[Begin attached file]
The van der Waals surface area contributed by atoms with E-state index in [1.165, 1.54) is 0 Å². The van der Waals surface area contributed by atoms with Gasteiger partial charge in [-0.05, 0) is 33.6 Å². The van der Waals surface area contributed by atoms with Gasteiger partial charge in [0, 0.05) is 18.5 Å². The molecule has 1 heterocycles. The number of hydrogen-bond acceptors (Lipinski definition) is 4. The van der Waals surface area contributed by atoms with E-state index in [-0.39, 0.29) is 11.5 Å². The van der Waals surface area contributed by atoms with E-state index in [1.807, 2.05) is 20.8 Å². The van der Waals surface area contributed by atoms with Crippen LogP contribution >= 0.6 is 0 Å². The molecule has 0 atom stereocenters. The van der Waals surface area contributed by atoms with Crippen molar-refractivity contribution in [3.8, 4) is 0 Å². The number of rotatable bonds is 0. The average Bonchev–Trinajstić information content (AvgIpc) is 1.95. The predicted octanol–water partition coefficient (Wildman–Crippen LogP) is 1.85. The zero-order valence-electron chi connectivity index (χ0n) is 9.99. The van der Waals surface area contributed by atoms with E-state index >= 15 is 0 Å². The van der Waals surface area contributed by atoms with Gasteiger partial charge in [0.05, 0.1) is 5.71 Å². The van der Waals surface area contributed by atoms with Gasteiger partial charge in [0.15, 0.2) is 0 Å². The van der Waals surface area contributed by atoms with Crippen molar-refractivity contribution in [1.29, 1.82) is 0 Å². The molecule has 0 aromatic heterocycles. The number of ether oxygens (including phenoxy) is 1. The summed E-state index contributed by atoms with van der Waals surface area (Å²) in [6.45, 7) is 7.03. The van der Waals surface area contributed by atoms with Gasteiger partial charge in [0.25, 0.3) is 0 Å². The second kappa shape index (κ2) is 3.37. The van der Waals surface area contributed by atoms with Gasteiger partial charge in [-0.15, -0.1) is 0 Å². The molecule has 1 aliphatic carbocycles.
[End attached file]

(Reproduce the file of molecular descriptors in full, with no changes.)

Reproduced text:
The van der Waals surface area contributed by atoms with E-state index in [1.165, 1.54) is 0 Å². The van der Waals surface area contributed by atoms with Gasteiger partial charge in [-0.05, 0) is 33.6 Å². The van der Waals surface area contributed by atoms with Gasteiger partial charge in [0, 0.05) is 18.5 Å². The molecule has 1 heterocycles. The number of hydrogen-bond acceptors (Lipinski definition) is 4. The van der Waals surface area contributed by atoms with E-state index in [-0.39, 0.29) is 11.5 Å². The van der Waals surface area contributed by atoms with E-state index in [1.807, 2.05) is 20.8 Å². The van der Waals surface area contributed by atoms with Crippen LogP contribution >= 0.6 is 0 Å². The molecule has 0 atom stereocenters. The van der Waals surface area contributed by atoms with Crippen molar-refractivity contribution in [3.8, 4) is 0 Å². The number of rotatable bonds is 0. The average Bonchev–Trinajstić information content (AvgIpc) is 1.95. The predicted octanol–water partition coefficient (Wildman–Crippen LogP) is 1.85. The zero-order valence-electron chi connectivity index (χ0n) is 9.99. The van der Waals surface area contributed by atoms with E-state index >= 15 is 0 Å². The van der Waals surface area contributed by atoms with Gasteiger partial charge in [0.05, 0.1) is 5.71 Å². The van der Waals surface area contributed by atoms with Gasteiger partial charge in [0.15, 0.2) is 0 Å². The van der Waals surface area contributed by atoms with Crippen molar-refractivity contribution in [1.29, 1.82) is 0 Å². The molecule has 0 aromatic heterocycles. The number of ether oxygens (including phenoxy) is 1. The summed E-state index contributed by atoms with van der Waals surface area (Å²) in [6.45, 7) is 7.03. The van der Waals surface area contributed by atoms with Gasteiger partial charge in [0.25, 0.3) is 0 Å². The second kappa shape index (κ2) is 3.37. The van der Waals surface area contributed by atoms with Gasteiger partial charge in [-0.15, -0.1) is 0 Å². The molecule has 1 aliphatic carbocycles.